What Are They Thinking?!?
Posted by Ellen on April 27, 2008
We’ve all been there: the salesperson calls at the worst possible time and we’re in no mood to deal with the interruption. We’ll deal with interruptions from members and colleagues, because as association professionals, we’re keen about providing quality customer service.
Case in point:
E: Thanks for calling. This is Ellen.
Caller: This is Joe Doe from XYZ company. [pause]
E [mentally flipping through a roster of member companies, recent contacts, etc., and coming up empty]: I’m sorry. Who?
Caller: You recently downloaded a white paper from our Web site and I wanted to follow up to see what questions I could answer for you.
E [while two more e-mails land in the Inbox, another staff member appears in the doorway, and the clock ticks away minutes to the next conference call, the agenda for which was interrupted by this call]: I’m sorry, I download a lot of white papers, and I don’t always associate the companies with the topics. I really don’t have time right now.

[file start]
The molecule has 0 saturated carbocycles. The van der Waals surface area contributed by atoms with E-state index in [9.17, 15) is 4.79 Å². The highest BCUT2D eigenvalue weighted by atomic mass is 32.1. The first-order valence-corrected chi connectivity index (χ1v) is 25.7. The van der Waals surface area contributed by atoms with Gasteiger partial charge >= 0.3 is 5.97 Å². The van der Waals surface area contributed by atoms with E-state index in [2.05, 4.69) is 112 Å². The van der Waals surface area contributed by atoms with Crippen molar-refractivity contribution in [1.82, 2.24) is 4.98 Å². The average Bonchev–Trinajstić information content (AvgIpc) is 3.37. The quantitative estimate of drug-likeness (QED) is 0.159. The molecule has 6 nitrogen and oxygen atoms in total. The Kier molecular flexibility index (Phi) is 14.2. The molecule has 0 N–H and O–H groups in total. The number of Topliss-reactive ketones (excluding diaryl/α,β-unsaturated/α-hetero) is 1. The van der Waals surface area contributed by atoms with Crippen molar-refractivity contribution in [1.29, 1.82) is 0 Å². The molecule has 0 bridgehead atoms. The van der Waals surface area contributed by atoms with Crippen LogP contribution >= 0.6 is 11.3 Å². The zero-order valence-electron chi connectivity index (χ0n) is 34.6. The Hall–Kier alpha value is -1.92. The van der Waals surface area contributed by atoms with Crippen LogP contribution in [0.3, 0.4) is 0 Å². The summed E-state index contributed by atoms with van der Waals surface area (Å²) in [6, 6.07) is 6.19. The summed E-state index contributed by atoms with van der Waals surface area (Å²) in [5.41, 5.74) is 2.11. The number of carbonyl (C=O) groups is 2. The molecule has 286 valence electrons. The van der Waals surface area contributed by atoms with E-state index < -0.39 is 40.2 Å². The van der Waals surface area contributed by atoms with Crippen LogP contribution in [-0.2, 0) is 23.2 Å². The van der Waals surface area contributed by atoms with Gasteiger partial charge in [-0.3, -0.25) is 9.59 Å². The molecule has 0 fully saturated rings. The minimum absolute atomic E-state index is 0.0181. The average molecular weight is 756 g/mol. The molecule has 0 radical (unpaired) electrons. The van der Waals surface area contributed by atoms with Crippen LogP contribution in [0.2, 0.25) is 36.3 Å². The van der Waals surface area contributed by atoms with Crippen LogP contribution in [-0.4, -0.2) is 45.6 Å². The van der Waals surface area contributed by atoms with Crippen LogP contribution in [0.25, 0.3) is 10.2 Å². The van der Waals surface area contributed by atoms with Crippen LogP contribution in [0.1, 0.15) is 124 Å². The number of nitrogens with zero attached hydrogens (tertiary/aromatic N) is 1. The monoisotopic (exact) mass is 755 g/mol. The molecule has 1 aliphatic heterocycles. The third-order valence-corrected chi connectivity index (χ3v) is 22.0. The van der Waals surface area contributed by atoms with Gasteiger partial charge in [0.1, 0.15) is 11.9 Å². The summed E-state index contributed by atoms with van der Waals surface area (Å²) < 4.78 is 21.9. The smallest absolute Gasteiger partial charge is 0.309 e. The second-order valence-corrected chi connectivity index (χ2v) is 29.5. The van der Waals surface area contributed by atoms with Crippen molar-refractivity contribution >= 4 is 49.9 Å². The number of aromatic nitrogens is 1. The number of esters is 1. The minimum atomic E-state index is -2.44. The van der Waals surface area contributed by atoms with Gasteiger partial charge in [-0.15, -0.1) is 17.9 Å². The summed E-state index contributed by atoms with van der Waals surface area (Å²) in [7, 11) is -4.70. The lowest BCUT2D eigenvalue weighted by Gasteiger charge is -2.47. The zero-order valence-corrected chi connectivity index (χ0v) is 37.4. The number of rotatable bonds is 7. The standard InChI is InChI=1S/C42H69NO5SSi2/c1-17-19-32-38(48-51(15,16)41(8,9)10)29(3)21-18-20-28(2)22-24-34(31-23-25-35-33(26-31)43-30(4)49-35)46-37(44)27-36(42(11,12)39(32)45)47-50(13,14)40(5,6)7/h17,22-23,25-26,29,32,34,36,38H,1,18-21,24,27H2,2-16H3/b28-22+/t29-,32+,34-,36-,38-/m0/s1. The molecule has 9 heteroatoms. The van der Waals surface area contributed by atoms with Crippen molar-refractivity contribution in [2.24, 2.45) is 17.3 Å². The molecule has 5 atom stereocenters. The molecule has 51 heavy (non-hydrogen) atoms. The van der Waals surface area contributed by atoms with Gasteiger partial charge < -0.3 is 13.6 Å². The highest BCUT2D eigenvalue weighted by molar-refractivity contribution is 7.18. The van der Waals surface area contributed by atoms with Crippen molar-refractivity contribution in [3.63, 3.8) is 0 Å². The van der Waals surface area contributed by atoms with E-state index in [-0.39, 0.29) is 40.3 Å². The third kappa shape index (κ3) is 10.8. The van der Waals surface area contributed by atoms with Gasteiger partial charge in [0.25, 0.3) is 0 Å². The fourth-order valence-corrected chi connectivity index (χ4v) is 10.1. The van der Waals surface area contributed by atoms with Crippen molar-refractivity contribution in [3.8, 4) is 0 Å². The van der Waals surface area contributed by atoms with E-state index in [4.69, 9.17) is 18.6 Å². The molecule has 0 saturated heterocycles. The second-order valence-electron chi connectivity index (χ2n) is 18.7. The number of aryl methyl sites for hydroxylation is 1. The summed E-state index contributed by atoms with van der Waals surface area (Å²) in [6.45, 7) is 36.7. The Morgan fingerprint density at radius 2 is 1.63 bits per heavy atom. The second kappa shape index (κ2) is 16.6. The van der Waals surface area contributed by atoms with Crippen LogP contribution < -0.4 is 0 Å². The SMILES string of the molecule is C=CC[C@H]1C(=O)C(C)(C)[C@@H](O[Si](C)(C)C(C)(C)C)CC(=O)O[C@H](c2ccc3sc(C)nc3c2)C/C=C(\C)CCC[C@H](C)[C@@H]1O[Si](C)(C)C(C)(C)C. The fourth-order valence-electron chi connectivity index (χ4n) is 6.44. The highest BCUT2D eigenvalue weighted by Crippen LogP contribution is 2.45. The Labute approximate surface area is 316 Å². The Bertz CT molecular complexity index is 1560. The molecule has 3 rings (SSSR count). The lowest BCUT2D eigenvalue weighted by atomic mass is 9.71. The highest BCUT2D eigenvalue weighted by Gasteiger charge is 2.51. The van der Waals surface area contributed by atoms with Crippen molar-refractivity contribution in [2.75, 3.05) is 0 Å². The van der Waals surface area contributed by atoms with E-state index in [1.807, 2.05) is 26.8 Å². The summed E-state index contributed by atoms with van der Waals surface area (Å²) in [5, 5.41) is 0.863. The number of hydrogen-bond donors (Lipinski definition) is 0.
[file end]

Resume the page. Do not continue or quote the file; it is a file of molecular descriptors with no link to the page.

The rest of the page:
Caller: This will just take a minute.
E [frustrated]: Thanks for calling. [hangs up]
Rude? Probably. But so was the interruption.
I realize that white papers or free reports or any time I have to register on a Web site can lead – and usually does – to a sales call. But that doesn’t mean that the caller should assume they’re calling in a vacuum, that I’ve been eagerly waiting by the phone for their call, nor that I have all kinds of time when they do call.
And the last thing a salesperson should do when they get a response like mine is to go on the defensive.
Yes, I after I hung up on a salesperson, he fired off a biting e-mail to me. Maybe he thought he was being witty, but all he did was alienate me further. What was he thinking?
But woe unto the salespeople who:
- Don’t ask if it’s a bad time
- Assume we remember who they are or the company they’re calling from
- Insist on giving the pitch even when we tell them we don’t have time or suggest they send an e-mail instead
- React badly when we take charge of the call and the time we want to give to it
- Forget for a second that they need us, we don’t need them
So saith a successful former salesperson J